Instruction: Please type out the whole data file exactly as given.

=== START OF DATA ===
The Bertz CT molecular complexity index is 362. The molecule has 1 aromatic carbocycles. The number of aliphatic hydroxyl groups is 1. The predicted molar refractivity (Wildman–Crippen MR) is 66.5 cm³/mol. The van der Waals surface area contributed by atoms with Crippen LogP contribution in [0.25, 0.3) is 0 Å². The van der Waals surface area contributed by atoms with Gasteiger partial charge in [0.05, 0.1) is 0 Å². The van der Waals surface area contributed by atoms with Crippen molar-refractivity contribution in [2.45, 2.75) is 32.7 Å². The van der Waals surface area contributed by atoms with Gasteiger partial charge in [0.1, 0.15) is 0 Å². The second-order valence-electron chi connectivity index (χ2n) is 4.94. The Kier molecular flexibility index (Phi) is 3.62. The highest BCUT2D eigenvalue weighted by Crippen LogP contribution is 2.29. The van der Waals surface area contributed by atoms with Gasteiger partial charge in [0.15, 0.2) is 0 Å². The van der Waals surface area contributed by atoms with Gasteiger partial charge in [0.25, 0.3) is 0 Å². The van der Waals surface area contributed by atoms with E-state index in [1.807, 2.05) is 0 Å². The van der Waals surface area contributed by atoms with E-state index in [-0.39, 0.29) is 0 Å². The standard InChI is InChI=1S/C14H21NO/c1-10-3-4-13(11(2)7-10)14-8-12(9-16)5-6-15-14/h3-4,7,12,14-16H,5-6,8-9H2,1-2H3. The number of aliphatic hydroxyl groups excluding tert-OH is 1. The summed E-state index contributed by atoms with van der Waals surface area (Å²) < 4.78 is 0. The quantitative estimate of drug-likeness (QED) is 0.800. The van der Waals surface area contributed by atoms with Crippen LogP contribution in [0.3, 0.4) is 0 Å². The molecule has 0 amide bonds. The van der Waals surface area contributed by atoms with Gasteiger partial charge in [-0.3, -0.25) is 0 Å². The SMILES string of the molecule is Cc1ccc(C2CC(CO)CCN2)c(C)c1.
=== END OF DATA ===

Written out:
The Bertz CT molecular complexity index is 362. The molecule has 1 aromatic carbocycles. The number of aliphatic hydroxyl groups is 1. The predicted molar refractivity (Wildman–Crippen MR) is 66.5 cm³/mol. The van der Waals surface area contributed by atoms with Crippen LogP contribution in [0.25, 0.3) is 0 Å². The van der Waals surface area contributed by atoms with Gasteiger partial charge in [0.05, 0.1) is 0 Å². The van der Waals surface area contributed by atoms with Crippen molar-refractivity contribution in [2.45, 2.75) is 32.7 Å². The van der Waals surface area contributed by atoms with Gasteiger partial charge in [0.1, 0.15) is 0 Å². The second-order valence-electron chi connectivity index (χ2n) is 4.94. The Kier molecular flexibility index (Phi) is 3.62. The highest BCUT2D eigenvalue weighted by Crippen LogP contribution is 2.29. The van der Waals surface area contributed by atoms with Gasteiger partial charge in [0.15, 0.2) is 0 Å². The van der Waals surface area contributed by atoms with Gasteiger partial charge in [0.25, 0.3) is 0 Å². The van der Waals surface area contributed by atoms with E-state index in [1.807, 2.05) is 0 Å². The van der Waals surface area contributed by atoms with E-state index in [-0.39, 0.29) is 0 Å². The standard InChI is InChI=1S/C14H21NO/c1-10-3-4-13(11(2)7-10)14-8-12(9-16)5-6-15-14/h3-4,7,12,14-16H,5-6,8-9H2,1-2H3. The number of aliphatic hydroxyl groups excluding tert-OH is 1. The summed E-state index contributed by atoms with van der Waals surface area (Å²) < 4.78 is 0. The quantitative estimate of drug-likeness (QED) is 0.800. The van der Waals surface area contributed by atoms with Crippen LogP contribution in [0.3, 0.4) is 0 Å². The molecule has 0 amide bonds. The van der Waals surface area contributed by atoms with Gasteiger partial charge in [-0.3, -0.25) is 0 Å². The SMILES string of the molecule is Cc1ccc(C2CC(CO)CCN2)c(C)c1.